The use of bicoherence analysis, as in this study, enables quantification of the degree of phase coupling between signal components and the elucidation of EEG features that cannot be analyzed using simple power spectra (Sigl and Chamoun, 1994; Hayashi et al., 2008b). The signal processing techniques used in previous studies enable the evaluation only of linear processes, thereby ignoring potential non-linear interactions between signal components (Hayashi et al., 2008a). Bicoherence analysis can track changes in non-linear re-input systems, such as that between the cortex and thalamus (Hayashi et al., 2008b). Researchers have reported that when sevoflurane concentration increase from 1% to 3%, α and δ-θ peak frequencies decrease proportionally, and bicoherence in the δ-θ area increases with deepening anesthesia, indicating the obtained features are consistent with characteristics of the thalamo-cortical reverberating networks (Hayashi et al., 2008b). Consistent with their results, we found that α and θ bicoherence increased and their peak frequencies moved to a lower frequency after dexmedetomidine infusion, suggesting dexmedetomidine deepen sevoflurane anesthesia partly by regulating the thalamo-cortical reverberation networks.

### Potential Molecular Mechanism of Dexmedetomidine Deepening Sevoflurane Anesthesia

Dexmedetomidine is a highly selective α2-adrenoceptor agonist, which has strong sedative and analgesic effects (Gerresheim and Schwemmer, 2013). α2-adrenoceptors are seven-fold transmembrane receptors belonging to the G-protein–coupled receptor family (Kamibayashi and Maze, 2000). Postsynaptic α2-adrenoceptors exist in many tissues, such as the cerebral cortex and thalamus. Dexmedetomidine activates the Gi protein after interacting with the α2-adrenoceptor (Khan et al., 1999), inhibiting the activity of adenylate cyclase (Afonso and Reis, 2012; Gu et al., 2015; Im et al., 2018). Adenylate cyclase catalyzes the formation of cyclic AMP (cAMP), and cAMP can activate downstream signals as an important second messenger molecule by acting on membrane ion channels. Dexmedetomidine inhibits the voltage-gated sodium channel current by reducing the amount of cAMP, this may be the mechanism by which it deepens sevoflurane anesthesia (Nelson et al., 2001; Gu et al., 2015). The Gi protein also activates potassium ion channels (Khan et al., 1999; Chen et al., 2009), causing cell hyperpolarization, which reduces the activation of excitable cells in the central nervous system, inhibits the discharge of locus neurons (Kamibayashi and Maze, 2000) and inhibits the activity of the norepinephrine pathway. So, dexmedetomidine might regulate the thalamo-cortical reverberation networks through Gi-related mechanisms.

### Limitations

There are several limitations in this study. First, the theoretical analysis of the results is based on our extrapolation of the elucidated electrophysiological knowledge, we did not study the brain nuclei associated with the bicoherence and power spectrum changes, or their possible internal linkages or molecular mechanisms. In future, we could use functional magnetic resonance imaging and animal experiments to identify the specific pathways and networks involved in dexmedetomidine-induced deepening of sevoflurane anesthesia. Second, we only assessed frontal EEG, the bicoherence spectrums may differ between different cortical areas (Hayashi et al., 2014), we will use high-density electroencephalogram to explore a more comprehensive mechanism in the future. Third, we did not examine the effect of different doses of dexmedetomidine on sevoflurane anesthesia, which may have yielded different electroencephalogram and molecular mechanisms.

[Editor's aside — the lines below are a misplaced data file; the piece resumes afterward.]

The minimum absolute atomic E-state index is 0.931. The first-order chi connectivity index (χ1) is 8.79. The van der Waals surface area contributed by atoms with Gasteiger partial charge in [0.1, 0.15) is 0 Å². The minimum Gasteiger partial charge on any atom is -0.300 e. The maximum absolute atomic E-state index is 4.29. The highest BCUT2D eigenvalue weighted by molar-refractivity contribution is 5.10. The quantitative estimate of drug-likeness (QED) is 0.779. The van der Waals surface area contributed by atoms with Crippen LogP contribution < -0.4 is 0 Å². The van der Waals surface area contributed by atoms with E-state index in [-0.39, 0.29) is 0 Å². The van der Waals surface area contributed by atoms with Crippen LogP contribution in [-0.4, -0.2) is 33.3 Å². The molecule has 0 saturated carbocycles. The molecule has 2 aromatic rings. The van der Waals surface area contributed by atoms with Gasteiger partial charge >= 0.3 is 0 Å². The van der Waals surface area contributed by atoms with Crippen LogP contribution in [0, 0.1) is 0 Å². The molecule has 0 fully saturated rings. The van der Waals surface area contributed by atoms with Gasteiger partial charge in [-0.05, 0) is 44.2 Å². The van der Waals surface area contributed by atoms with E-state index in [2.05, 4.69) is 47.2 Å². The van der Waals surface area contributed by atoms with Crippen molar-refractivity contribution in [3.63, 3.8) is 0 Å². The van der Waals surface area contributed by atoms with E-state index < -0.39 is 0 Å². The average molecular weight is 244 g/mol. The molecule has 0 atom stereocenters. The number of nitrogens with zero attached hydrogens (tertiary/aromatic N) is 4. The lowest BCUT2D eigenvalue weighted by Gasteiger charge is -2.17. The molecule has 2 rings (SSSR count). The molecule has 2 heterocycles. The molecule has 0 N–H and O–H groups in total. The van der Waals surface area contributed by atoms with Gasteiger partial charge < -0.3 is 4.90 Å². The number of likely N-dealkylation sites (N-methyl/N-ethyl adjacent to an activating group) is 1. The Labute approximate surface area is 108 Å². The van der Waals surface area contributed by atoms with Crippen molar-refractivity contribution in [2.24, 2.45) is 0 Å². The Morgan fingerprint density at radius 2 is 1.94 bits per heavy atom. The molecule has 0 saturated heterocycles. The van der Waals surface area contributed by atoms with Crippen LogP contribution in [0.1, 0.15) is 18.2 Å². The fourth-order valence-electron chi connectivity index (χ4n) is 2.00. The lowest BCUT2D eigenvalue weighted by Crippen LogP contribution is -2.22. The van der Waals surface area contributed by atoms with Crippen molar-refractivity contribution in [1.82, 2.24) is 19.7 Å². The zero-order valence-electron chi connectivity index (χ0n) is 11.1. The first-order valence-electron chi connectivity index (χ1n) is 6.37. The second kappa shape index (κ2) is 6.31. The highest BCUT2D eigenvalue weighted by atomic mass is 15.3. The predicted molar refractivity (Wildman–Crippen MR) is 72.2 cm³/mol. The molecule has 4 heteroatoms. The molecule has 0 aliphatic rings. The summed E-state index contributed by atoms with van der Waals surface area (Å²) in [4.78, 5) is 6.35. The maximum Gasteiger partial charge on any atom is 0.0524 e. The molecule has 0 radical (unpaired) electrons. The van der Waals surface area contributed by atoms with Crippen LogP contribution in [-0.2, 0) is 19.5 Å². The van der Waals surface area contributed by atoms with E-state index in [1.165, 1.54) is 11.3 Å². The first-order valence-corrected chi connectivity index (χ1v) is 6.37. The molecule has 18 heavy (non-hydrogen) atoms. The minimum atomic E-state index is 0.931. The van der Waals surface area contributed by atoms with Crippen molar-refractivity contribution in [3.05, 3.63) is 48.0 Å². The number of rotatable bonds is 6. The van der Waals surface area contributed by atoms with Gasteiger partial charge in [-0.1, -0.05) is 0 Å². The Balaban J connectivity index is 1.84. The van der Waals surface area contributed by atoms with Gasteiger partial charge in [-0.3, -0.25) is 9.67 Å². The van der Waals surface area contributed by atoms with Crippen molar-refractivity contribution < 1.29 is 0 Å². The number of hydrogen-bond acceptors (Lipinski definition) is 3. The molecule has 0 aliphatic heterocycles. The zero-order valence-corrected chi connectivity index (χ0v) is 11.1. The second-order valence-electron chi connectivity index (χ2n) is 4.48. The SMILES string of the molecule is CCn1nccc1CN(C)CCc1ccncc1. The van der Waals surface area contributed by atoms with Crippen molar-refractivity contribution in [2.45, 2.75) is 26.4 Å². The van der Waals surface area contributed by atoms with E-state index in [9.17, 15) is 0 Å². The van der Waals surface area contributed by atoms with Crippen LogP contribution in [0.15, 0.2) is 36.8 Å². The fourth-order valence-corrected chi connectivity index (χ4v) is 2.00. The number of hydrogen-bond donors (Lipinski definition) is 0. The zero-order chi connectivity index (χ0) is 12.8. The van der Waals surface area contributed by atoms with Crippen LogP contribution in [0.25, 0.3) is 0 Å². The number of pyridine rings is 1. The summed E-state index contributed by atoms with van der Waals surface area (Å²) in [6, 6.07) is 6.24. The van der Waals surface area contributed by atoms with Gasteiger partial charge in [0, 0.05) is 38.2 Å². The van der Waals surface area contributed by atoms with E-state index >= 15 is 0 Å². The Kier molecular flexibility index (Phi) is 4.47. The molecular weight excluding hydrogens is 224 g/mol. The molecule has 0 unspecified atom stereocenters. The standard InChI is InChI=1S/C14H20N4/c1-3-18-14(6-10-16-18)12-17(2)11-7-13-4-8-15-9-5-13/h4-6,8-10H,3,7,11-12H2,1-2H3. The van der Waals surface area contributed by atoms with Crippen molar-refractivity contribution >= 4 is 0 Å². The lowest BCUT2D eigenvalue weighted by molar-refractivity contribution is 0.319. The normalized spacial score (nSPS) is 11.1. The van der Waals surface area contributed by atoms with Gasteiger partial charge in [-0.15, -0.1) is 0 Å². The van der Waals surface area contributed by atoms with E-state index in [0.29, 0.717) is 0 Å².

## Conclusion

After dexmedetomidine infusion during sevoflurane anesthesia, the PSI and SEF95 decreased, the α power peak decreased and moved to a lower frequency, and the θ and α bicoherence peaks increased and moved to lower frequencies. These results revealed the EEG mechanisms on dexmedetomidine-induced deepening of sevoflurane anesthesia, which might through regulating thalamo-cortical reverberation networks.

## Data Availability Statement

The original contributions presented in the study are included in the article/supplementary material, further inquiries can be directed to the corresponding author/s.

## Ethics Statement

The studies involving human participants were reviewed and approved by the Ethics Committee of the First Affiliated Hospital of Anhui Medical University. The patients/participants provided their written informed consent to participate in this study.

## Author Contributions

LZ conceived the project, supervised the data analysis, and wrote and revised the manuscript. HL collected the data and wrote the manuscript. LD analyzed the data and wrote the manuscript. KF collected and analyzed the data. YC and CH revised the manuscript. EG and JL designed the project, wrote and revised the manuscript. All authors contributed to the article and approved the submitted version.

## Funding

The present work was supported by the National Natural Science Foundation of China (NSFC, Grant Numbers: U19A2001 and 81770298), Anhui Provincial Universities Natural Science Foundation (Grant Number: KJ2019A0233), and University Synergy Innovation Program of Anhui Province (Grant Numbers: GXXT-2020-063 and GXXT-2020-025).

## Conflict of Interest

The authors declare that the research was conducted in the absence of any commercial or financial relationships that could be construed as a potential conflict of interest.